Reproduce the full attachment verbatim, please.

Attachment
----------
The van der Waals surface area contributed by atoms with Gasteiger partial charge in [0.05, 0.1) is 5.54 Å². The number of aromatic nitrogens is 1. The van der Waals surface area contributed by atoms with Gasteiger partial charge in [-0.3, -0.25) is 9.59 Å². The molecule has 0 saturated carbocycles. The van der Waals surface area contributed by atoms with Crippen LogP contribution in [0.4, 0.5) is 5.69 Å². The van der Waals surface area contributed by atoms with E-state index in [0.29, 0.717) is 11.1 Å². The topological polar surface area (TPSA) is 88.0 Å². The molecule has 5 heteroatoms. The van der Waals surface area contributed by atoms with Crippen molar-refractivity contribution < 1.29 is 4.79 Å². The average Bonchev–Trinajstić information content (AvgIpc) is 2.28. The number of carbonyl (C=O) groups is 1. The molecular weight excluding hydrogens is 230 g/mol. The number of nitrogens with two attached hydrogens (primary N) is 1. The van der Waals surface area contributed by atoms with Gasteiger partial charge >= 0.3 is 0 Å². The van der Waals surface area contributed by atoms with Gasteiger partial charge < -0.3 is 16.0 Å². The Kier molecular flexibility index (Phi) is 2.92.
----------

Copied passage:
The van der Waals surface area contributed by atoms with Gasteiger partial charge in [0.05, 0.1) is 5.54 Å². The number of aromatic nitrogens is 1. The van der Waals surface area contributed by atoms with Gasteiger partial charge in [-0.3, -0.25) is 9.59 Å². The molecule has 0 saturated carbocycles. The van der Waals surface area contributed by atoms with Crippen LogP contribution in [0.4, 0.5) is 5.69 Å². The van der Waals surface area contributed by atoms with E-state index in [0.29, 0.717) is 11.1 Å². The topological polar surface area (TPSA) is 88.0 Å². The molecule has 5 heteroatoms. The van der Waals surface area contributed by atoms with Crippen molar-refractivity contribution < 1.29 is 4.79 Å². The average Bonchev–Trinajstić information content (AvgIpc) is 2.28. The number of carbonyl (C=O) groups is 1. The molecular weight excluding hydrogens is 230 g/mol. The number of nitrogens with two attached hydrogens (primary N) is 1. The van der Waals surface area contributed by atoms with Gasteiger partial charge >= 0.3 is 0 Å². The van der Waals surface area contributed by atoms with Gasteiger partial charge < -0.3 is 16.0 Å². The Kier molecular flexibility index (Phi) is 2.92.